Obama Wins U.S. Presidential Election – BMO’s Market Experts Tell What This Means for Investors
BMO Financial Group’s market and investment strategists in Canada and the U.S. offer their views on what lies ahead following last night’s historic U.S. Presidential election:
Donald Coxe, Global Portfolio Strategist, BMO Financial Group
* Obama’s victory will lead to a “feel-good” attitude within America at a time when gloom and sourness have become excessive. That favours financial assets generally at a time that fall is moving into winter.
* Obama’s spending plans will be seen as economy-favourable with the nation in recession. Stocks should benefit near-term.
* Obama is fully committed to continuation of all the ethanol subsidies and tariffs that McCain opposed. That is good news for the reeling ethanol stocks that have been buffeted by falling oil prices and still-high corn prices.
* Obama has threatened to impose carbon taxes on coal-fired electrical generating plants.
* None of the candidates promised significant revisions to the extremely favourable royalty structure for mining on federally-owned properties, mostly in the West. That is important for Canadian gold miners operating in Nevada.
* He famously said that on his first day in the White House he would “call up the President of Canada to announce he was tearing up NAFTA.” We believe he won’t do that.
* Worldwide, the election of a new U.S. President with a change agenda will be greeted favourably. This should facilitate America’s dealings with other nations on such hot topics as Russian expansionism and response to Iranian nuclear weapons development.
Andrew Busch, BMO Capital Markets, Global FX Market Strategist
* Expect a U.S. stimulus package of $150 billion to be enacted and checks out the door by March with an impact on consumer spending by late April and May.
* Expect very expensive bond deals issuance to be done over the next three months with those issuing likely to only be high quality to get done and with high spreads to Treasuries. This should mean they get snapped up.
* There is going to be massive government bond issuance in 2009 across the globe to pay for bailouts, stimulus packages, and social spending. This means we should see a further steepening of the yield curve in 2009, but it won’t necessarily point to a big economic recovery like it has in the past.
Jack Ablin, Chief Investment Officer, Harris Private Bank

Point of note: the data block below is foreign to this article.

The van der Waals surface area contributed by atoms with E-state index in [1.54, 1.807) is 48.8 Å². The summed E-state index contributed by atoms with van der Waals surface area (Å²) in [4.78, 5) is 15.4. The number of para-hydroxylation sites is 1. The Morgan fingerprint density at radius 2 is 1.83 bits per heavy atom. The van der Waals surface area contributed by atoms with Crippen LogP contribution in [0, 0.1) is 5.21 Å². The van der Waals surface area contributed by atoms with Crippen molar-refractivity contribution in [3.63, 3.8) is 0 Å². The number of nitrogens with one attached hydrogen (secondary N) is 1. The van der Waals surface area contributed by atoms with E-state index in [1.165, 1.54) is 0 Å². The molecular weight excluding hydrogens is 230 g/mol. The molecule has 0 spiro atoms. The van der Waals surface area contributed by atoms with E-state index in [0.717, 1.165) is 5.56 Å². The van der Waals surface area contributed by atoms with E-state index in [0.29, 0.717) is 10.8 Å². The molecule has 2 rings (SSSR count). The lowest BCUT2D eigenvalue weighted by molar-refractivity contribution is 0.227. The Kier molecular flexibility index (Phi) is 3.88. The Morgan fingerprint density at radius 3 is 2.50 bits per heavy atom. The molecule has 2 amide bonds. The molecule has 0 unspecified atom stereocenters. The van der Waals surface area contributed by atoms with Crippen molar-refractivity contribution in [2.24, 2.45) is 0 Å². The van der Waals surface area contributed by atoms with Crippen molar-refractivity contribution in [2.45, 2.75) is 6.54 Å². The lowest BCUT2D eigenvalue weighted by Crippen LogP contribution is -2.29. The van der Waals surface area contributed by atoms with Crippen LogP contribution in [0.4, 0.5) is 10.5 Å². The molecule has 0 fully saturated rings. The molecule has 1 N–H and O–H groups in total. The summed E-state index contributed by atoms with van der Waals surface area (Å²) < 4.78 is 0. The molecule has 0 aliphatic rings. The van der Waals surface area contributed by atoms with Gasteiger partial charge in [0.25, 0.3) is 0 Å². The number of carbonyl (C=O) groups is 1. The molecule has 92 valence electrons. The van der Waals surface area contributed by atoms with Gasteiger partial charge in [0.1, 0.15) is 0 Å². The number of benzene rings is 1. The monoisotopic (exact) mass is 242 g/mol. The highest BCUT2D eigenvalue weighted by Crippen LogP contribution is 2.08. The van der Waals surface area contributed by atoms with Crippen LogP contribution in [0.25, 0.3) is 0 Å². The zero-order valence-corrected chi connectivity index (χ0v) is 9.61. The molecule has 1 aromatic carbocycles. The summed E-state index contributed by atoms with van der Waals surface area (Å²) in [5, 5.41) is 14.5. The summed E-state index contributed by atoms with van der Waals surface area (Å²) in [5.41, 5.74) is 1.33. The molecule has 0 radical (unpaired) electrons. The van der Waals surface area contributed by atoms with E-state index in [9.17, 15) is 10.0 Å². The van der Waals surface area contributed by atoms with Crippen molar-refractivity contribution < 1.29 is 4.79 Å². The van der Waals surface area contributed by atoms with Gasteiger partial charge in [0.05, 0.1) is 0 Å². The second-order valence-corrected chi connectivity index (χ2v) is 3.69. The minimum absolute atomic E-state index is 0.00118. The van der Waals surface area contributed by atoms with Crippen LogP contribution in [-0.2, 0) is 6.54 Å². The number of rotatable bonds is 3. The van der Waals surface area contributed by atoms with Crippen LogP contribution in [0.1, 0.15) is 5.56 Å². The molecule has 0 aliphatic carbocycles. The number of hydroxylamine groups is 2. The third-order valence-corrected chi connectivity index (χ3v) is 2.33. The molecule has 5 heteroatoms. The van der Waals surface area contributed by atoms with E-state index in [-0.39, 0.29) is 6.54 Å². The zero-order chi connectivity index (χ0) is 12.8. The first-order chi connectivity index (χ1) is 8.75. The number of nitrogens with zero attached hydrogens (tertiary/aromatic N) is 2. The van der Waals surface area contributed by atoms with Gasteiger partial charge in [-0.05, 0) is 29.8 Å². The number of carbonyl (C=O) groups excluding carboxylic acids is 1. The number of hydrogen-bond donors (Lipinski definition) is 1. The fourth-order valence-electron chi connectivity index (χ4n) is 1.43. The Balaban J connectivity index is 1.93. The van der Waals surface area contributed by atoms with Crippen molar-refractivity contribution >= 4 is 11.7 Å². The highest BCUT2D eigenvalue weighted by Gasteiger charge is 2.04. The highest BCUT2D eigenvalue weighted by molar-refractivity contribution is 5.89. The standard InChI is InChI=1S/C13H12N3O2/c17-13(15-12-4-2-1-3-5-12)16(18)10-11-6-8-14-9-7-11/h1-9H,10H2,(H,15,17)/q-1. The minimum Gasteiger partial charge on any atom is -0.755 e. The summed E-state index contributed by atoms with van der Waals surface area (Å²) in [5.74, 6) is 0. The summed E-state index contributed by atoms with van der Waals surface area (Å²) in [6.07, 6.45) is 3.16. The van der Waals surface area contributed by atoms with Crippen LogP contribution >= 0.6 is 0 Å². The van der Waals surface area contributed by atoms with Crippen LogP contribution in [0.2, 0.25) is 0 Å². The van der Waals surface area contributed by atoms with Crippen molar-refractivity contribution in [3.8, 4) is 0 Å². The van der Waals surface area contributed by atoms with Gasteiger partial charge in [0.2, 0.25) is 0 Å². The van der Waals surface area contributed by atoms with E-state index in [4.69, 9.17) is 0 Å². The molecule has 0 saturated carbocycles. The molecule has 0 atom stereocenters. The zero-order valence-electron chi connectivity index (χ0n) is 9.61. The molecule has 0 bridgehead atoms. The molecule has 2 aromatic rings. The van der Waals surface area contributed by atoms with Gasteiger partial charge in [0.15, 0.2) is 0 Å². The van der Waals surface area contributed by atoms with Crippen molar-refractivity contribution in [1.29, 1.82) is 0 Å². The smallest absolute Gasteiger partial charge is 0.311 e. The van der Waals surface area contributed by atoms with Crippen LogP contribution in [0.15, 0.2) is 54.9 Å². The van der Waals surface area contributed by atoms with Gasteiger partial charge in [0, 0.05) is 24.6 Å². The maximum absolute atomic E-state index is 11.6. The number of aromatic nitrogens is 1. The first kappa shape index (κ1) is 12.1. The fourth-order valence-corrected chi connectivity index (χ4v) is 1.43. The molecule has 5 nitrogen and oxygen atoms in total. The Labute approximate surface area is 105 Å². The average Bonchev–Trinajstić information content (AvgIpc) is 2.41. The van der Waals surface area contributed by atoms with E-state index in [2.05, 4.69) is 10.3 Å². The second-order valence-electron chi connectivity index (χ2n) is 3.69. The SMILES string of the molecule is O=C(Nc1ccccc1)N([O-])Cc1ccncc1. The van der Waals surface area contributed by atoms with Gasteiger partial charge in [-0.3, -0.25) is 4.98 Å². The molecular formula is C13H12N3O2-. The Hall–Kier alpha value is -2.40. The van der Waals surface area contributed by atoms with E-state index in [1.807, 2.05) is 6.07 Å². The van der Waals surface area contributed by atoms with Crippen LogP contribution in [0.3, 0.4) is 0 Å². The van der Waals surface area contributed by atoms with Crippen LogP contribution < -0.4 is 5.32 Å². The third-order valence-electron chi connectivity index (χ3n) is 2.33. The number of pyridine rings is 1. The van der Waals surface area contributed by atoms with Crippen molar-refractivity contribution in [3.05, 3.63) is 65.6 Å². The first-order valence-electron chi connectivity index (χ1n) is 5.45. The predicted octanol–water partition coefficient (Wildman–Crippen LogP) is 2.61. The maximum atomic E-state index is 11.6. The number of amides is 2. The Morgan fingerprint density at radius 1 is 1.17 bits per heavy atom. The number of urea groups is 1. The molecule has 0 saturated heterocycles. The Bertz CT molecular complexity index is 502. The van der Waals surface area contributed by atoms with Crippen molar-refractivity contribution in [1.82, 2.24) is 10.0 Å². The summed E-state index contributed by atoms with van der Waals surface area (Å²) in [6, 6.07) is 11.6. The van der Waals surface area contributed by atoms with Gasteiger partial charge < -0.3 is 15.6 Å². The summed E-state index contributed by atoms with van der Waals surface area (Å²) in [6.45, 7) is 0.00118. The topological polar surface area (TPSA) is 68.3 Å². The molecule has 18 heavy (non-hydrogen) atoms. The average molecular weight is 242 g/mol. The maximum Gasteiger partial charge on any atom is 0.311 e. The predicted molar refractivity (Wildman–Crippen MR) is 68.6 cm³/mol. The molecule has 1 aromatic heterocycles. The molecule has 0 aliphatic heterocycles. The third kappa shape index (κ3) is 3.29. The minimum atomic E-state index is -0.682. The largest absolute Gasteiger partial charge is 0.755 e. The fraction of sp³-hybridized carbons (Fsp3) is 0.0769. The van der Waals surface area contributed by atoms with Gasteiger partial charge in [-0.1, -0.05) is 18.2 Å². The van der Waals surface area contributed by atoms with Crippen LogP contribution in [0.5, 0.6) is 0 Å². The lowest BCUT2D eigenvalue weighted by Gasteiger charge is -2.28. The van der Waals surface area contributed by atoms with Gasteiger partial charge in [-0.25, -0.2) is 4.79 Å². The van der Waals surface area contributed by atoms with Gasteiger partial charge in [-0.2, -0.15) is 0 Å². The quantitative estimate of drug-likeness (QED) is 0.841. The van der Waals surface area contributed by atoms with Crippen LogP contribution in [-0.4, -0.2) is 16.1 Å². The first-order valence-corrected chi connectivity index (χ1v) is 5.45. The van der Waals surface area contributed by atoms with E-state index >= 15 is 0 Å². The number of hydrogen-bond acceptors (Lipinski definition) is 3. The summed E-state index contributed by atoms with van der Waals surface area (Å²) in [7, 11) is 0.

* Both an Obama victory and a Democrat-controlled Congress are currently factored into markets.
* When looking at Europe vs. U.S. price-to-sales comparisons, one can see the U.S. is beginning to trade like a “nationalized” country.
* Tax rates are expected to increase which will give an edge to municipal bonds.
* A move towards socialized medicine appears to be already discounted. In examining the valuation of U.S. vs. European pharmaceutical stocks, the U.S. valuation already incorporates nationalized health care.
* Large cap is set to outperform as small cap moves back to normal valuation.
Paul Taylor, Chief Investment Officer, BMO Harris Private Banking
* We are a long way away from a sustainable equity market rally. A sustainable equity market rally will only occur when it is clear that the spectre of a protracted, significant U.S. economic recession is not in sight.
* Leading economic indicators signal a meaningful U.S. and global economic recession. This will cause policymakers in Washington to focus attention on the economy as the number one priority.
* Investors should have a defensive strategy, with an overweight in Consumer Staples, Telecom, Utilities and underweight in Energy, Materials and Technology. This will be more appropriate until the spectre of recession is past.
* With Fed Funds at 1.0%, monetary policy will be impotent moving forward.
* A global economic recession is bearish for commodity based currencies (Canadian and Australian dollars) and is bullish for other currencies. The current “crisis of confidence” is bullish for the U.S. dollar due to its position of reserve currency.
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